Pi’s father owns a zoo and as a matter of his childrens' safety demonstrates the nature of predation by putting a live goat in a hungry tiger’s enclosure, with predictable results. Better to know first hand that predators kill without remorse, says the father to his sons, than to be misled by seemingly placid behavior. The Pondicherry Zoo is famous for its goats because they happily share an enclosure with a formerly lonely rhinoceros. This yields another lesson in which the father explains how surviving an extraordinary situation sometimes depends on unlikely alliances.

Survival is the most obvious theme of the book: surviving childhood humiliations, the everyday dangers of life, and extreme situations. Religious belief, or lack thereof, is a second theme Mr. Martel explores in Life of Pi. More important than both, however, is the uniquely human gift of storytelling. Stories – created, remembered, and passed on through time – differentiate us from animals because without stories and traditions to govern our decisions, we could only act instinctively. Pi practices three religions simultaneously because he cannot choose a favorite: he understands that they are all different versions of the same story of creation, sacrifice, morality, and salvation. Even atheists have faith – that there is no God – and therefore Pi feels kinship with them. It is the agnostics who do not believe in anything that Pi dismisses as having no imagination. Pi says to the author that “choosing to believe in nothing is like choosing immobility as a means of transportation”.

Pi’s story of survival begins when his family decides to close down their zoo and emigrate to Canada in order to escape Indira Gandhi’s heavy handed policies. Many of their animals must cross the ocean in order to reach their new homes and so the family sets up a temporary zoo in the hold of the cargo ship. One night, several days into the voyage, something goes wrong and Pi wakes up in time for the Chinese crew of the Tsimtsum to put an orange life vest on him and toss him into a lifeboat. As the ship sinks, he realizes he is not alone on the boat: there is a zebra with a broken leg and a snarling hyena. After the ship sinks, a tiger swims toward the lifeboat, climbs aboard, and hides under the boat’s canvas cover out of fear and seasickness. Soon an orangutan floating on a large bunch of bananas meets up with the lifeboat and the motley crew leave the detritus of the ship behind. Initially, the passengers on the lifeboat maintain a truce of sorts, but soon the hyena kills and eats the injured zebra. When his hunger returns, the hyena kills the orangutan. Meanwhile, Pi constructs a raft out of life preservers and exiles himself by means of a long rope to avoid being the hyena’s next meal. The tiger finally emerges from hiding and in a rage dispatches the hyena. Pi draws from his knowledge of zoology to establish a boundary enabling him and the tiger to share the forty foot boat. Pi maintains his status as zookeeper by catching fish and turtles for the tiger and in exchange the tiger doesn’t kill him.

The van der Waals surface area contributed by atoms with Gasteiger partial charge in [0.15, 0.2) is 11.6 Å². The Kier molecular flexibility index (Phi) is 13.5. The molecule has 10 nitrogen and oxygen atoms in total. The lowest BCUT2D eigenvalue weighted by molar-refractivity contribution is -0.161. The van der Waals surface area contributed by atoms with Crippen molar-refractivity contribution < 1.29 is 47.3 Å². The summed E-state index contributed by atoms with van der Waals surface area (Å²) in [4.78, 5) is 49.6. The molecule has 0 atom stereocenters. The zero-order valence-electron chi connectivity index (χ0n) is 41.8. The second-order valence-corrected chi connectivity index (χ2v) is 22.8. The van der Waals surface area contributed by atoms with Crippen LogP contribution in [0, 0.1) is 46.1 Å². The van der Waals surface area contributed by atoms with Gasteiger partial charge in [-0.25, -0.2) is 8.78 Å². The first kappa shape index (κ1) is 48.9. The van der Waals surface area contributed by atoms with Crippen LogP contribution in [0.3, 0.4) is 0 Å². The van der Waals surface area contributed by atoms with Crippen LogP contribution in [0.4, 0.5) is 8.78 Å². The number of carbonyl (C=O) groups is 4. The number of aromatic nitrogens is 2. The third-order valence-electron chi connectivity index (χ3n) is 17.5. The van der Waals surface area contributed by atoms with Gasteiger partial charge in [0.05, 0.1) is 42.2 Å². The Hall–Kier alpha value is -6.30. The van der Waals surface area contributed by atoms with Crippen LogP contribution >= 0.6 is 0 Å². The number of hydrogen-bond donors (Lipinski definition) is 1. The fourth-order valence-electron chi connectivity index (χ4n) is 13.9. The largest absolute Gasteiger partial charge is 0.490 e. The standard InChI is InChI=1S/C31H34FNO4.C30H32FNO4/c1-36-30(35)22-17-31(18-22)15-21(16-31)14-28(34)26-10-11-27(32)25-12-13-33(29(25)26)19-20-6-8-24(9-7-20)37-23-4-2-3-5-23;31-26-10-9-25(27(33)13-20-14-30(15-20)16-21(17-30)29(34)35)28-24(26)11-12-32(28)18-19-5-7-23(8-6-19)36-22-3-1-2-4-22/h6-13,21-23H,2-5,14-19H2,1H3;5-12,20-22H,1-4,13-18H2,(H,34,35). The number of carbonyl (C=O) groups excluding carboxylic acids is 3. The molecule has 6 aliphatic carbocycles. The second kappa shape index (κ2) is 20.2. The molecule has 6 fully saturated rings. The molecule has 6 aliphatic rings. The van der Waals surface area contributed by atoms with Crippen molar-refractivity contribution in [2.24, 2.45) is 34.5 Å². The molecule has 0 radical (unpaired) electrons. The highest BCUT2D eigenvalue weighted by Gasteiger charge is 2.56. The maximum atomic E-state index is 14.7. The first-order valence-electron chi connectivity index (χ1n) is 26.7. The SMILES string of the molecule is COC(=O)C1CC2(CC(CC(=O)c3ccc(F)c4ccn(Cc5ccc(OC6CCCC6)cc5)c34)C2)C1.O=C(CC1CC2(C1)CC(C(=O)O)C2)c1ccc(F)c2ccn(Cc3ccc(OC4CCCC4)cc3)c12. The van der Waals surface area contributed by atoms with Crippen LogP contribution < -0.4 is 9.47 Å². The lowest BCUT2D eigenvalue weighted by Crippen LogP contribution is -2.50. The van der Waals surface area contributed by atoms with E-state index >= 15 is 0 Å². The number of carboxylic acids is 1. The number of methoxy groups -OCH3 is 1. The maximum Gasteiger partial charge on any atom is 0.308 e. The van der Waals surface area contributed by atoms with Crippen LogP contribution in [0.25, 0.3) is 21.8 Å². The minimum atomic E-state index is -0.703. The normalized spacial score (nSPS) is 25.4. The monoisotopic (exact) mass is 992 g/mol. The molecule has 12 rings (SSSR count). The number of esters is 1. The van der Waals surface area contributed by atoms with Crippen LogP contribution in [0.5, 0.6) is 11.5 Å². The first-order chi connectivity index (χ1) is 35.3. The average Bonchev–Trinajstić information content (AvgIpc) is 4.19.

The two strange bedfellows ride the Pacific Ocean currents and miraculously reach Mexico where the tiger escapes into the wilderness and a severely dehydrated and sunburned Pi is rescued by fishermen and taken to a hospital. When news of a Tsimtsum survivor reaches the ship’s Japanese owners, two representatives travel to Mexico to interview him. The Japanese listen politely to Pi’s story but question its veracity. Pi then tells them a different version of what happened. At the end, the reader, like the Japanese, can choose between the two stories. Pi recommends the better story.